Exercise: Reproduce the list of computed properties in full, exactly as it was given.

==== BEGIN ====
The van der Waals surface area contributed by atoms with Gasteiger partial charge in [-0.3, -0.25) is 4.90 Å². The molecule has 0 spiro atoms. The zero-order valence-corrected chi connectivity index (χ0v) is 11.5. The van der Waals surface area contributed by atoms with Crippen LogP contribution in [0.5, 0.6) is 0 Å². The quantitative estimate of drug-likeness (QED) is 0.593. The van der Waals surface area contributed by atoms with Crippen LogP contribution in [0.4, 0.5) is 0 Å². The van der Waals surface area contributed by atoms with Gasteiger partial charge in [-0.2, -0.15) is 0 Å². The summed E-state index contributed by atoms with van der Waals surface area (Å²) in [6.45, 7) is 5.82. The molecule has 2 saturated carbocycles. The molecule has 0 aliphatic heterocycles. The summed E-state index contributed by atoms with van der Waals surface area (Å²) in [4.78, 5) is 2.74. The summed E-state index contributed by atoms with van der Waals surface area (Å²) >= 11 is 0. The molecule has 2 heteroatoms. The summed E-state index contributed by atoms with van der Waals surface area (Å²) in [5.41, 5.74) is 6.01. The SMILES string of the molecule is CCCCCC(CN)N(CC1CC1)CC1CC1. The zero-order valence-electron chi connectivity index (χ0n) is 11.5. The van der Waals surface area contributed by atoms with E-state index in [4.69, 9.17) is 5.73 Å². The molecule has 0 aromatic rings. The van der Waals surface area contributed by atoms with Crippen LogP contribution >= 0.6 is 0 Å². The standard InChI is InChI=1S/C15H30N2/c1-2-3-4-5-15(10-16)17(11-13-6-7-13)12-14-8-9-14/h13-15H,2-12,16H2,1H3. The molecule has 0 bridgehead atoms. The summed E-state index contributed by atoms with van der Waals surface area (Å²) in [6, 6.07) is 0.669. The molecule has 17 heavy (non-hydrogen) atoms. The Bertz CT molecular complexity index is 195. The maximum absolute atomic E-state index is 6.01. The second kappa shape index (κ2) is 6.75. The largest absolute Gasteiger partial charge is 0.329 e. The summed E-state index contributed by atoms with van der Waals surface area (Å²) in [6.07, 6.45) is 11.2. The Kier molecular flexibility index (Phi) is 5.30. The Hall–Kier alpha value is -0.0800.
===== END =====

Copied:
The van der Waals surface area contributed by atoms with Gasteiger partial charge in [-0.3, -0.25) is 4.90 Å². The molecule has 0 spiro atoms. The zero-order valence-corrected chi connectivity index (χ0v) is 11.5. The van der Waals surface area contributed by atoms with Crippen LogP contribution in [0.5, 0.6) is 0 Å². The quantitative estimate of drug-likeness (QED) is 0.593. The van der Waals surface area contributed by atoms with Crippen LogP contribution in [0.4, 0.5) is 0 Å². The van der Waals surface area contributed by atoms with Gasteiger partial charge in [-0.2, -0.15) is 0 Å². The summed E-state index contributed by atoms with van der Waals surface area (Å²) in [6.45, 7) is 5.82. The molecule has 2 saturated carbocycles. The molecule has 0 aliphatic heterocycles. The summed E-state index contributed by atoms with van der Waals surface area (Å²) in [4.78, 5) is 2.74. The summed E-state index contributed by atoms with van der Waals surface area (Å²) >= 11 is 0. The molecule has 2 heteroatoms. The summed E-state index contributed by atoms with van der Waals surface area (Å²) in [5.41, 5.74) is 6.01. The SMILES string of the molecule is CCCCCC(CN)N(CC1CC1)CC1CC1. The zero-order valence-electron chi connectivity index (χ0n) is 11.5. The van der Waals surface area contributed by atoms with E-state index in [4.69, 9.17) is 5.73 Å². The molecule has 0 aromatic rings. The van der Waals surface area contributed by atoms with Crippen LogP contribution >= 0.6 is 0 Å². The standard InChI is InChI=1S/C15H30N2/c1-2-3-4-5-15(10-16)17(11-13-6-7-13)12-14-8-9-14/h13-15H,2-12,16H2,1H3. The molecule has 0 bridgehead atoms. The summed E-state index contributed by atoms with van der Waals surface area (Å²) in [6, 6.07) is 0.669. The molecule has 17 heavy (non-hydrogen) atoms. The Bertz CT molecular complexity index is 195. The maximum absolute atomic E-state index is 6.01. The second kappa shape index (κ2) is 6.75. The largest absolute Gasteiger partial charge is 0.329 e. The summed E-state index contributed by atoms with van der Waals surface area (Å²) in [6.07, 6.45) is 11.2. The Kier molecular flexibility index (Phi) is 5.30. The Hall–Kier alpha value is -0.0800.